The purpose of this note is to explore the feasibility and stimulate discussion of such an approach ( a few others have discussed this possibility as well), which has the potential to reduce utility peak power demands, reduce consumer costs by taking consumers off the grid at peak periods, and transform the nature of utilities.
Flywheels: A Way To Change the Utility Business Model?
Allan R. Hoffman | Thoughts of a Lapsed Physicist
Flywheels and other energy storage systems have the potential to change the way electric utilities operate. A while ago I put down my thoughts on flywheels in a 2010 article I share below in this blog.
The context for my thoughts is that the large central station model for utilities is changing as we move toward more decentralized power generation (think renewables). People are also beginning to react to the vulnerability of the current system to outages, whether accidental or deliberate, that leave thousands of people without power for extended periods of time.
Storage of energy, whether electrical or thermal, can reduce this vulnerability and allow greater use of variable (intermittent) renewable energy sources such as solar and wind. Pumped hydro, compressed air energy storage, and batteries have received the most attention to date. For batteries the major barriers have been insufficient storage capacity, purchase and maintenance costs, space requirements, and the inconvenience of replacement of heavy batteries.
Lead acid batteries have been used in cars, boats, buoys, aircraft and other applications requiring portable electricity sources for many years, and will be used for many years into the future. An interesting aspect of lead acid battery use was their powering of electrical vehicles in the early decades of the 20th century when electric vehicles were the dominant form of personal transportation. In fact, Mrs. Henry Ford drove an electric vehicle. This situation changed because of limited range then available with existing batteries and the advent of high energy density liquid petroleum fuels.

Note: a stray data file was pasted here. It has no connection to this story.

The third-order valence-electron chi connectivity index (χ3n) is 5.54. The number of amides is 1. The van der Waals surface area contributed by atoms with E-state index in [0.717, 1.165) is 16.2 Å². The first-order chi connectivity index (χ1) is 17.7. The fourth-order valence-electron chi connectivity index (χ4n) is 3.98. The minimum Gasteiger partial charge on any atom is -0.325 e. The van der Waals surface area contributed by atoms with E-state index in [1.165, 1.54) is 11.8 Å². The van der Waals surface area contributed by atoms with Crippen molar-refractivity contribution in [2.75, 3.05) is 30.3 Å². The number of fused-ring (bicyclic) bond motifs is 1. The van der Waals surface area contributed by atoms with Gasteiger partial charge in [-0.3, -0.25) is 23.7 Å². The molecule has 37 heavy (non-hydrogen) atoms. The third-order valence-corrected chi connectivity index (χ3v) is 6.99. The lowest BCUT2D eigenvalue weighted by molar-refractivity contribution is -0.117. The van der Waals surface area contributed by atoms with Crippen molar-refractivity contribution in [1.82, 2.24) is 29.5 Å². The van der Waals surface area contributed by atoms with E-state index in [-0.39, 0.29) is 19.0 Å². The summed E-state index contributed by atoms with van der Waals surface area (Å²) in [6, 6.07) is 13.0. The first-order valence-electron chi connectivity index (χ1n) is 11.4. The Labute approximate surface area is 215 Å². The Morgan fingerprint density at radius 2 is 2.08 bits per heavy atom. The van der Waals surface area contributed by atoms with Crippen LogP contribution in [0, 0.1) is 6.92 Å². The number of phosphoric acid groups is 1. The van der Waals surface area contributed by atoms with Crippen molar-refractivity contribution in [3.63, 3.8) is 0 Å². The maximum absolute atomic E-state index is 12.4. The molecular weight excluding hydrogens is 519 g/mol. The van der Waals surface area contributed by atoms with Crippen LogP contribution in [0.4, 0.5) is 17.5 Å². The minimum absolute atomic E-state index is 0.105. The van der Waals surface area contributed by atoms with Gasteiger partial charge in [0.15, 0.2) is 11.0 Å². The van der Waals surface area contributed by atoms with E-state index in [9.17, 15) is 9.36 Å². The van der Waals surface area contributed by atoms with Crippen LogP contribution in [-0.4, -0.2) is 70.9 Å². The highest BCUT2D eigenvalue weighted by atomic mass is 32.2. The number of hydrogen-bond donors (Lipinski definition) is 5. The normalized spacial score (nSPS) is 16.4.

This may be changing today with the emergence of more energy dense and lighter lithium ion battery technologies, but cost is still a major consideration. While cheaper lithium ion cells are coming and lithium ion battery packs are being explored actively for a wide range of applications, including electric vehicles and utility power storage, I would like to suggest that flywheels may also have a role to play in our electric utilities’ future. This idea has been swirling around in my head for many years, and has been mentioned by others, but with the advent of advanced flywheels in recent years I believe it is time to take a serious look at using flywheels in individual homes.
An additional consideration is that as decentralized power systems such as solar roofs become more widely accepted, and utility intermediate- and peak-power sales are reduced, utilities are having to think about getting into the solar energy and energy storage businesses, as is already happening in Germany. I expect this to happen in the U.S. as well.
Using Flywheels to Supply Residential Electricity Demand
Flywheels have always appealed to me as an interesting and potentially widely useful energy storage technology. For many years I have thought about using flywheels at individual homes to supply residential electricity demand during waking hours, using less expensive utility electricity at night to recharge the flywheel (i.e., get it up to maximum rotational speed and stored energy). Limitations have been the physical stresses on flywheel components at the high rotational speeds needed to store appreciable amounts of energy (i.e., tens of kWh) and cost. The use of advanced carbon-fiber materials may now have addressed the first limitation, and cost reductions will be associated with large scale manufacturing of the devices (still to come). The purpose of this note is to explore the feasibility and stimulate discussion of such an approach ( a few others have discussed this possibility as well), which has the potential to reduce utility peak power demands, reduce consumer costs by taking consumers off the grid at peak periods, and transform the nature of utilities. It is offered as a personal thought and does not reflect my responsibilities at the U.S. Department of Energy (2013 note: from which I am now retired).